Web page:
The Ellie Dalton Affair
The Ellie Dalton Affair is a collection of previously published short stories by Billy McCoy, such as “The Glass Orangery,” “A Seducer in Love,” and others. “The Ellie Dalton Affair,” as the title story, sets the tone of the piece.
Ellie seeks refuge with her cousin and his wife during the dissolution of her marriage and disaster ensues. A young man follows his mother’s advice and marries a woman he doesn’t love, to the grief of all. An incarcerated woman deals with her handicap and imprisonment through spreading love. An ex-con confesses to a murder he didn’t commit to protect his dying mother. From betrayed housewives to split personality inmates, this compilation covers a range of stories, the uniting factor apparently being pain and suffering and emerging out the other side, for better or worse.
This book missed the mark with this reviewer. The book failed to resonate, and it was easy to get caught up in the overly telling, info dump-style narrative, get confused by the head-hopping among characters, and remain annoyed by the overreactions of the characters against their circumstances. While the scenarios were interesting, the prose was stilted and poorly constructed. In the right situation, it might be considered literary, but only with fixes to inconsistencies of tense and other grammatical errors. The characters themselves seemed to be illogical people descending into a spiraling abyss of poor decision-making and wrongful thinking patterns, resulting in violence, despair, and death. The violence and melodrama seemed purposeless, as did the religious themes, as there was never any resolution in the stories, other than misery and death. This might be an attempt at allegory, but there is no clear clue as to what that message would be, other than these characters have a lot of bad stuff happen.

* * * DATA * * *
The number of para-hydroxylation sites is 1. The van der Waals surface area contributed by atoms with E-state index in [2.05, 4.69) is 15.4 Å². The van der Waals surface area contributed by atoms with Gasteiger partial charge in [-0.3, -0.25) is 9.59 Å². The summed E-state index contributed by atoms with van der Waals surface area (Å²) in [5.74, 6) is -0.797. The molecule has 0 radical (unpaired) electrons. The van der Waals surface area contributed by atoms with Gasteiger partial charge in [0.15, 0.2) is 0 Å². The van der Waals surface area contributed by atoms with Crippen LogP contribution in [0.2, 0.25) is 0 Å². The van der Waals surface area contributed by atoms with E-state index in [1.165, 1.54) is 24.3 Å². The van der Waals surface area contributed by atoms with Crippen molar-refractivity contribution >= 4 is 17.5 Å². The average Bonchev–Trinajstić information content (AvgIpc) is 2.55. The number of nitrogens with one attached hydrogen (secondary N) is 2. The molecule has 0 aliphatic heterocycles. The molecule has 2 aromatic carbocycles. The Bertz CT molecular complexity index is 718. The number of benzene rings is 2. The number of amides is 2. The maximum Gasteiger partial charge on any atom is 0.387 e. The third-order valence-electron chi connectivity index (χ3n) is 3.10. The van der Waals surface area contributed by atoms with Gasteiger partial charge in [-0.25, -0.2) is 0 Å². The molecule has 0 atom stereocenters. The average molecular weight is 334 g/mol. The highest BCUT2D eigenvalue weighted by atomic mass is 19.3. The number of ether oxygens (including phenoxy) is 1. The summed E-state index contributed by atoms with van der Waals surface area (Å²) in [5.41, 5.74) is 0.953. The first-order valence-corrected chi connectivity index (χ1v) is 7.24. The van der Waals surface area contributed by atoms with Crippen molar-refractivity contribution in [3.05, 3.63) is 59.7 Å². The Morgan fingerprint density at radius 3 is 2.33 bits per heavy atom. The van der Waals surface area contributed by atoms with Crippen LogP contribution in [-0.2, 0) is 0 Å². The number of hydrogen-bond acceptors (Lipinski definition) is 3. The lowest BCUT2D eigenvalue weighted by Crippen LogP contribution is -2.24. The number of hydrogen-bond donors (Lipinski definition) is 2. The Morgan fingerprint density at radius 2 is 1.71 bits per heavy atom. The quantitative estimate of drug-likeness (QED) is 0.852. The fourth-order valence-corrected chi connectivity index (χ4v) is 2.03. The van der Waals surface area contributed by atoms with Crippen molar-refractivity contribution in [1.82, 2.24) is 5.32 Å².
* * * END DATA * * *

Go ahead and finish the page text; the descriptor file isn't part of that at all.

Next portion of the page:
This book requires a certain kind of reader, and those who do connect with it will likely love it. It shows women in tough situations bearing up despite their burdens and making the best of things, while mining the depths of the human heart. The scenarios are interesting and memorable, and the casual violence and suffering with themes of the divine are vaguely reminiscent of Flannery O’Connor’s southern gothic style. While these stories are unconnected, the author’s style remains consistent through them all, and readers of women’s fiction may find this to their liking.
|Page Count||384 pages|
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